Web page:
Article  CAS  Google Scholar 

  38. Xue B, Dunbrack RL, Williams RW, Dunker AK. Uversky VN. PONDR-FIT: a meta-predictor of intrinsically disordered amino acids. Biochim Biophys Acta. 2010;1804(4):996–1010. doi:10.1016/j.bbapap.2010.01.011 S1570-9639(10)00013-0.

    Article  CAS  PubMed  PubMed Central  Google Scholar 

  39. Altenhofer S, Witte I, Teiber JF, Wilgenbus P, Pautz A, Li H, et al. One enzyme, two functions: PON2 prevents mitochondrial superoxide formation and apoptosis independent from its lactonase activity. J Biol Chem. 2010;285(32):24398–403. doi:10.1074/jbc.M110.118604.

    Article  PubMed  PubMed Central  Google Scholar 

  40. Brooks BR, Brooks 3rd CL, Mackerell Jr AD, Nilsson L, Petrella RJ, Roux B, et al. CHARMM: the biomolecular simulation program. J Comput Chem. 2009;30(10):1545–614. doi:10.1002/jcc.21287.

    Article  CAS  PubMed  PubMed Central  Google Scholar 

  41. Pronk S, Pall S, Schulz R, Larsson P, Bjelkmar P, Apostolov R, et al. GROMACS 4.5: a high-throughput and highly parallel open source molecular simulation toolkit. Bioinformatics. 2013;29(7):845–54. doi:10.1093/bioinformatics/btt055.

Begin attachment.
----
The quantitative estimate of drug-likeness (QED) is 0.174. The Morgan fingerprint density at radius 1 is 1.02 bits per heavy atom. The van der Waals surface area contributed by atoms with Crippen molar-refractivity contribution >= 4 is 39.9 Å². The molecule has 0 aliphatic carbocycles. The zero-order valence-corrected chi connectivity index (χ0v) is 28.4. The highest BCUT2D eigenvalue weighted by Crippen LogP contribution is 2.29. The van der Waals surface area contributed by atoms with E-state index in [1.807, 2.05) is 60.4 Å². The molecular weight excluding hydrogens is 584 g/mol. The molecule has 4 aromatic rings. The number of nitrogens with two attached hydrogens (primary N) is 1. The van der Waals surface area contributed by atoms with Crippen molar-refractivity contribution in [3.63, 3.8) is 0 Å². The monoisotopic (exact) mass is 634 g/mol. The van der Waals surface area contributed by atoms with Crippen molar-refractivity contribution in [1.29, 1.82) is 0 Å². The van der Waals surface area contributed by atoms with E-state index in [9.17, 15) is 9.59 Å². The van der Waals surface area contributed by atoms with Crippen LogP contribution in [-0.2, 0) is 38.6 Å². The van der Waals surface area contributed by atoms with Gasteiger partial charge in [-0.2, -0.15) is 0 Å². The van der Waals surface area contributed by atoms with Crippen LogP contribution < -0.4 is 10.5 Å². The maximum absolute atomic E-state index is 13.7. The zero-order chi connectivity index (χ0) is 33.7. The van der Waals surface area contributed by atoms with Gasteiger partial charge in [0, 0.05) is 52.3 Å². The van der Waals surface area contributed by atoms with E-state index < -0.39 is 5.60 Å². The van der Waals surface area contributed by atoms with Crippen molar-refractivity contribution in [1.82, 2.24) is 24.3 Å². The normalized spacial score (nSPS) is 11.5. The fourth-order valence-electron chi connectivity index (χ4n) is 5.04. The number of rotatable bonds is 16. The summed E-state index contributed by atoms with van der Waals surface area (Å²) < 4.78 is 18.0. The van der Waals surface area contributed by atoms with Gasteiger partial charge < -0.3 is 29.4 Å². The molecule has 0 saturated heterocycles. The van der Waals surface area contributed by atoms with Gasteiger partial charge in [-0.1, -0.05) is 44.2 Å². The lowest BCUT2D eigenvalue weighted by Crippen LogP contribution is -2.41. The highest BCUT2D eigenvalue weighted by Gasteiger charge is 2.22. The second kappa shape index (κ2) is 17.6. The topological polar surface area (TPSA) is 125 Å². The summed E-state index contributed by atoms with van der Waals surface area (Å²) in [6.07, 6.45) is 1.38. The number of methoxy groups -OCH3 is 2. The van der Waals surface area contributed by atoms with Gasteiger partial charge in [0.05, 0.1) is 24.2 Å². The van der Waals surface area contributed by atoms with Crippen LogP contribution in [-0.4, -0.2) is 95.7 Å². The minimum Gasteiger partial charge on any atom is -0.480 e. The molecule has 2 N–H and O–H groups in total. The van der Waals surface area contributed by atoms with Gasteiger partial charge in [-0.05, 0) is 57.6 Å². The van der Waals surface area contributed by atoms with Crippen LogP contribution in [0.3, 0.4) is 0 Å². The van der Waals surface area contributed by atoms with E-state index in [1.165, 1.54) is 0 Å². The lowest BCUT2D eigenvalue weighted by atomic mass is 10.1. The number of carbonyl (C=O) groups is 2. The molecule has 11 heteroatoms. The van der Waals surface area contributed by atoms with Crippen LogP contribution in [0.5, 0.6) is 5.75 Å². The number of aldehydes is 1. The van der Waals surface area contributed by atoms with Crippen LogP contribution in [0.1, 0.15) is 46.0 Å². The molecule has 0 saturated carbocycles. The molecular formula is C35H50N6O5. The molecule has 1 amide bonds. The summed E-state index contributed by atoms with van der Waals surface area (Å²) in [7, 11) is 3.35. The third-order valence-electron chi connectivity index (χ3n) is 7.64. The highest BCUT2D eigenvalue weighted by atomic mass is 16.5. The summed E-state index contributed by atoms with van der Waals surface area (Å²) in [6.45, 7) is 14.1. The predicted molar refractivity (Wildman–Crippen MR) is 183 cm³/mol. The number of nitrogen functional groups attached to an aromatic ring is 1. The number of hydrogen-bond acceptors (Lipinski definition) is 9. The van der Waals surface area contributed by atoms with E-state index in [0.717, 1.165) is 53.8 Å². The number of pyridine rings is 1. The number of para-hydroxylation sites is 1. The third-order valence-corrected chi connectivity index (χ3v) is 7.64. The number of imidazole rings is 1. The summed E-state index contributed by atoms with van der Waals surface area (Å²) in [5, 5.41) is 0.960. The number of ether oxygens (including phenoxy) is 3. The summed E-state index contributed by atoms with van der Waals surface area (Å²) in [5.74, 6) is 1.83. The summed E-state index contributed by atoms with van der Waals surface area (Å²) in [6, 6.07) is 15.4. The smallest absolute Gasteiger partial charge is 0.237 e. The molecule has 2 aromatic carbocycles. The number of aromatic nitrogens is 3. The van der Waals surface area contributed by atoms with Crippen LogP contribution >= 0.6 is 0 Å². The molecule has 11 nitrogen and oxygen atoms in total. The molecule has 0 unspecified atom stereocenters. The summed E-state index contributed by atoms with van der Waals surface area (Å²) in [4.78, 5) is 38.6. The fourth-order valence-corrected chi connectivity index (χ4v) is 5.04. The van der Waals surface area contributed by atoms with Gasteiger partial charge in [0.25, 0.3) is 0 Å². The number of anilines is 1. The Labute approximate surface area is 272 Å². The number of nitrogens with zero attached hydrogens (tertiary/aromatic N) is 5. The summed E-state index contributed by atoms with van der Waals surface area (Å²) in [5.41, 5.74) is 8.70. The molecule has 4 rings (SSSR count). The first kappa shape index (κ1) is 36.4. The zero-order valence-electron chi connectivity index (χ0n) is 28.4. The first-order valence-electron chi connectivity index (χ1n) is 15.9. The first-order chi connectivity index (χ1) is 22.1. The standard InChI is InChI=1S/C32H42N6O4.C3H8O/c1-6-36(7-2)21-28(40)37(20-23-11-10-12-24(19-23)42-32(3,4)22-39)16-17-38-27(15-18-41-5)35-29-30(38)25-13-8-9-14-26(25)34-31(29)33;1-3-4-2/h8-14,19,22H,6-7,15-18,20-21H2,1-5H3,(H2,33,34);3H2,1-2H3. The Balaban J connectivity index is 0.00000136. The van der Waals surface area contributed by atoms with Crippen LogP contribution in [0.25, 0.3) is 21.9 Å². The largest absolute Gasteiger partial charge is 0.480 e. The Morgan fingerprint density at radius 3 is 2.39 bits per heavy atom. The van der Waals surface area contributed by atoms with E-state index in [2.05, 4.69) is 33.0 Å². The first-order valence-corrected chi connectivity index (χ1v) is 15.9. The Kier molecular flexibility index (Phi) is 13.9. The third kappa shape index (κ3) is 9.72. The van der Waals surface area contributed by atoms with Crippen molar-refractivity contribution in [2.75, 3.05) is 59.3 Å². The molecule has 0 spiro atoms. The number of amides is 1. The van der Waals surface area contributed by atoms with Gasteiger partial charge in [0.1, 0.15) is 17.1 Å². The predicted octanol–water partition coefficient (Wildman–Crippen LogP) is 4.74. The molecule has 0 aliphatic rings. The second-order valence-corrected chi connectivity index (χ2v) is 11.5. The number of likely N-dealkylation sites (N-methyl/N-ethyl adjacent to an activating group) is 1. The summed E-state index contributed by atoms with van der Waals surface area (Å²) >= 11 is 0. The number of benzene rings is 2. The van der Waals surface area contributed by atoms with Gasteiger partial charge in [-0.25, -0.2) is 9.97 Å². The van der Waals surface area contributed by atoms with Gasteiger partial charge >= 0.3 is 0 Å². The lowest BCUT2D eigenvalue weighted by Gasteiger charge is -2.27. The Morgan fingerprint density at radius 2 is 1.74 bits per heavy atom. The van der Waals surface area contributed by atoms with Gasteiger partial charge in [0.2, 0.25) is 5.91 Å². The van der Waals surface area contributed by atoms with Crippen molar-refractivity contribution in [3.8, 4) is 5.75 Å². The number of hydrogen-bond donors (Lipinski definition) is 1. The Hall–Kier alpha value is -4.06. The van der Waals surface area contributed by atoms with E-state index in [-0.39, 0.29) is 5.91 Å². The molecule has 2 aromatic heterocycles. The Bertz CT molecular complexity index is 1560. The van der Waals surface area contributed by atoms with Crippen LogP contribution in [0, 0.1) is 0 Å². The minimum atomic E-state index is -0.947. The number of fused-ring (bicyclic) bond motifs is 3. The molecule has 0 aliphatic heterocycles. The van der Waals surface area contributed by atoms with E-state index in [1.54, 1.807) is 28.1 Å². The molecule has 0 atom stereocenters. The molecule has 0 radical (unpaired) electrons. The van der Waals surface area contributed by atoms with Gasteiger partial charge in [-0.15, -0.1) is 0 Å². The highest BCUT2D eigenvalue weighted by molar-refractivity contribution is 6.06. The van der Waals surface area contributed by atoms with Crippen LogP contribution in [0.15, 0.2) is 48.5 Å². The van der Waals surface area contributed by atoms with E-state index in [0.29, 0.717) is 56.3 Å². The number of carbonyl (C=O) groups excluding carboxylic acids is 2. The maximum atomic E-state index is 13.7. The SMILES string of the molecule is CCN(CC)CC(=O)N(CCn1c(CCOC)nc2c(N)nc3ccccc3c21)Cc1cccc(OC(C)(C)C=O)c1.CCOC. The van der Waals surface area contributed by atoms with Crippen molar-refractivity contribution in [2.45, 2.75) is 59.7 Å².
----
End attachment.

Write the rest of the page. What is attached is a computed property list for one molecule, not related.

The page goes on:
Article  CAS  PubMed  PubMed Central  Google Scholar 

  42. Priyakumar UD, MacKerell AD. Comparison of the CHARMM27, AMBER4.1 and BMS nucleic acid force fields via free energy calculations of base flipping. Abstr Pap Am Chem S. 2005;230:U1391–2.

    Google Scholar 

  43. Darden T, York D, Pedersen L. Particle mesh Ewald: An Nlog(N) method for Ewald sums in large systems. J Chem Phys. 1993;98(12):10089–92. doi:10.1063/1.464397.

    Article  CAS  Google Scholar 

  44. Essmann U, Perera L, Berkowitz ML, Darden T, Lee H, Pedersen LG. A smooth particle mesh Ewald method. J Chem Phys. 1995;103(19):8577–93. doi:10.1063/1.470117.

    Article  CAS  Google Scholar 

  45. Zoete V, Cuendet MA, Grosdidier A, Michielin O. SwissParam: a fast force field generation tool for small organic molecules. J Comput Chem. 2011;32(11):2359–68. doi:10.1002/jcc.21816.

    Article  CAS  PubMed  Google Scholar 

  46. Tou WI, Chen CY. May disordered protein cause serious drug side effect? Drug Discov Today. 2013. doi:S1359-6446(13)00387-5 10.1016/j.drudis.2013.10.020.

  47. Chen CY, Tou WI. How to design a drug for the disordered proteins? Drug Discov Today. 2013;18(19–20):910–5. doi:10.1016/j.drudis.2013.04.008.

    Article  CAS  PubMed  Google Scholar